Rain barrels may be sponsored at a school or community center at multiple price levels or purchased for home use for $60. The handcrafted, hand-painted rain barrels will be delivered from Higher Ground Rainwater Systems. Proceeds will help to continue the Project Rain Barrel program in schools and community centers. For more information, contact the city of Chattanooga Department of Education, Arts & Culture at 425-7823.
The Department of Education, Arts & Culture, in collaboration with Councilwoman Carol Berz, is spearheading an effort to conserve water in Chattanooga.
Project Rain Barrel, in which Chattanooga youth are learning to build, install and utilize rain barrels, is being launched across the city, beginning with Brainerd District 6 Saturday, April 14, at the Brainerd Farmers Market at Grace Episcopal Church on Belvoir Avenue. The goal is to expand into more schools, recreation centers and businesses as the project progresses.
"It's a collaborative effort that engages youth in arts and social issues focusing on environment, water conservation and sustainable practices," said Missy Crutchfield, administrator at the Department of Education, Arts & Culture.
In late March, a test run took place at Hixson High School. Currently, the department is finalizing plans to bring Project Rain Barrel to Tyner Academy and Tyner Middle Academy and to expand into other schools as well.
"We are excited about this opportunity. It is right in line with the District 6 Master Redevelopment Plan and a perfect example of government partnering with the public to bring about positive change in the area," Berz said in a news release.
Conserving rainwater can allow it to be repurposed for different applications around the home, including flushing toilets, bathing and washing dishes. With proper filtration, rainwater can be used for drinking.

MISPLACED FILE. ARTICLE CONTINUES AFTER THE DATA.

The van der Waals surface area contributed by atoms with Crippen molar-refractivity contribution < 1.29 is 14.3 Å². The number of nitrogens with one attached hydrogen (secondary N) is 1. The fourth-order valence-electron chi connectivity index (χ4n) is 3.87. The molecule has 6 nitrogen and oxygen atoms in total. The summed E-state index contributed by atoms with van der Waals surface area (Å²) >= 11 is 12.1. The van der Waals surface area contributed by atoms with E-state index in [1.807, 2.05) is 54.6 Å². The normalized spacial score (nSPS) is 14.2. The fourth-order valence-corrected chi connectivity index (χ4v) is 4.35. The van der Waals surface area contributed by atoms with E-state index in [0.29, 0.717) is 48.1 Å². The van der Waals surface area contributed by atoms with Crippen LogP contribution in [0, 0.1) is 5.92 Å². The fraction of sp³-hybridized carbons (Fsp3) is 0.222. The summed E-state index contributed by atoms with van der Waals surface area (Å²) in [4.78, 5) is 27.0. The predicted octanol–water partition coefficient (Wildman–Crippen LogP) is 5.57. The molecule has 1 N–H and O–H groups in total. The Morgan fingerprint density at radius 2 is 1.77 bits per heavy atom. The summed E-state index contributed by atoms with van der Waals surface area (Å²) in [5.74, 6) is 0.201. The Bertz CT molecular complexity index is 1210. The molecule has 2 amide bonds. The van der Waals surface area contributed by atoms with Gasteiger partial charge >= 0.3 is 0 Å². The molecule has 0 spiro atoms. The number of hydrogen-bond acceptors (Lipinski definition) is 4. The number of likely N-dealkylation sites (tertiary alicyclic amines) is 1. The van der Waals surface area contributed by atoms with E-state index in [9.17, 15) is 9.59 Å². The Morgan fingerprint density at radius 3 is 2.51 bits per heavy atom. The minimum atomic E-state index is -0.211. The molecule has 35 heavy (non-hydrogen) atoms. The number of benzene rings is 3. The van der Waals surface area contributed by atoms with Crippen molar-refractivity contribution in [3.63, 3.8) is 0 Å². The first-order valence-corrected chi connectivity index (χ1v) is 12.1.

"Saving water is a wonderful goal," said Kathleen Russell, who operates the Brainerd Farmers Market. She said she approaches conservation from the standpoint of food production. Rain barrels can help with water conservation and can be used to help make crops plentiful.
"The rain barrel project can be seen as part of that in that what we're doing at the farmers market is in support of local food producers," she said. "We are all about creation care, and human beings are part of creation. The destruction of the environment not only counters creation itself, but we are ruining our own lives in the process."
Lisa Lemza, who is in charge of the community garden at Grace Episcopal Church, emphasized the importance of learning to set up and use rain barrels properly.
"It can be an 800-pound paperweight if you don't set them up correctly," she said. Lemza is dedicated to promoting conservation within the Chattanooga area. "Water is precious, and we shouldn't be wasting it. Pretty simple."
In order for improvements to be made, said Beckett Honicker, general manager at Higher Ground, "we need to raise awareness about rainwater repurposing. Rain barrels are a really accessible first step."
Holly Leber is a reporter and columnist for the Life section. She has worked at the Times Free Press since March 2008. Holly covers “everything but the kitchen sink" when it comes to features: the arts, young adults, classical music, art, fitness, home, gardening and food. She writes the popular and sometimes-controversial column Love and Other Indoor Sports. Holly calls both New York City and Saratoga Springs, NY home. She earned a bachelor of arts ...